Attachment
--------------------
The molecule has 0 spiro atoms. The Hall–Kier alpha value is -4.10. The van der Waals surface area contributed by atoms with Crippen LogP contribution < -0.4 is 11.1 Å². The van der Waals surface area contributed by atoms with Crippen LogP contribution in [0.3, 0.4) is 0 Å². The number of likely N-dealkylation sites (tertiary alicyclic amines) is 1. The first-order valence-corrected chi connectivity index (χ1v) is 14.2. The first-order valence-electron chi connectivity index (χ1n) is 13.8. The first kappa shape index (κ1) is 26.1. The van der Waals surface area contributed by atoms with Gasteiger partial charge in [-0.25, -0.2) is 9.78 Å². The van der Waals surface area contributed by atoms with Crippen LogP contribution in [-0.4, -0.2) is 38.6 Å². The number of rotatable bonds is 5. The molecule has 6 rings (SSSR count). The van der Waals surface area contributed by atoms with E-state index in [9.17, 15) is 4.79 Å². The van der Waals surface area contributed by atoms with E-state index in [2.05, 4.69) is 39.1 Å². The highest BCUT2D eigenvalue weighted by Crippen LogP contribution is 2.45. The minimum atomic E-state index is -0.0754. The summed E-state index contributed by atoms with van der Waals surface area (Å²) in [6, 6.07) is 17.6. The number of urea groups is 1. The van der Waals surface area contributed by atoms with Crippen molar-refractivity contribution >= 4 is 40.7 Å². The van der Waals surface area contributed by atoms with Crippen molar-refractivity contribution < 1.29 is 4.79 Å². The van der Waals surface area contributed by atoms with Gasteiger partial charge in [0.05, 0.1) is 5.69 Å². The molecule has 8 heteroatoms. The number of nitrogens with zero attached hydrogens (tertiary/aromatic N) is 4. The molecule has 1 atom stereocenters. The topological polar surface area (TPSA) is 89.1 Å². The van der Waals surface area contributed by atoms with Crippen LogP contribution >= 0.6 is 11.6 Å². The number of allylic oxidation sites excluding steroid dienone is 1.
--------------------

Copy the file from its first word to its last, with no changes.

The molecule has 0 spiro atoms. The Hall–Kier alpha value is -4.10. The van der Waals surface area contributed by atoms with Crippen LogP contribution < -0.4 is 11.1 Å². The van der Waals surface area contributed by atoms with Crippen LogP contribution in [0.3, 0.4) is 0 Å². The number of likely N-dealkylation sites (tertiary alicyclic amines) is 1. The first-order valence-corrected chi connectivity index (χ1v) is 14.2. The first-order valence-electron chi connectivity index (χ1n) is 13.8. The first kappa shape index (κ1) is 26.1. The van der Waals surface area contributed by atoms with Gasteiger partial charge in [-0.25, -0.2) is 9.78 Å². The van der Waals surface area contributed by atoms with Crippen LogP contribution in [-0.4, -0.2) is 38.6 Å². The number of rotatable bonds is 5. The molecule has 6 rings (SSSR count). The van der Waals surface area contributed by atoms with E-state index in [9.17, 15) is 4.79 Å². The van der Waals surface area contributed by atoms with E-state index in [2.05, 4.69) is 39.1 Å². The highest BCUT2D eigenvalue weighted by Crippen LogP contribution is 2.45. The minimum atomic E-state index is -0.0754. The summed E-state index contributed by atoms with van der Waals surface area (Å²) in [6, 6.07) is 17.6. The number of urea groups is 1. The van der Waals surface area contributed by atoms with Crippen molar-refractivity contribution >= 4 is 40.7 Å². The van der Waals surface area contributed by atoms with Crippen molar-refractivity contribution < 1.29 is 4.79 Å². The van der Waals surface area contributed by atoms with Gasteiger partial charge in [0.05, 0.1) is 5.69 Å². The molecule has 8 heteroatoms. The number of nitrogens with zero attached hydrogens (tertiary/aromatic N) is 4. The molecule has 1 atom stereocenters. The topological polar surface area (TPSA) is 89.1 Å². The van der Waals surface area contributed by atoms with Crippen LogP contribution >= 0.6 is 11.6 Å². The number of allylic oxidation sites excluding steroid dienone is 1.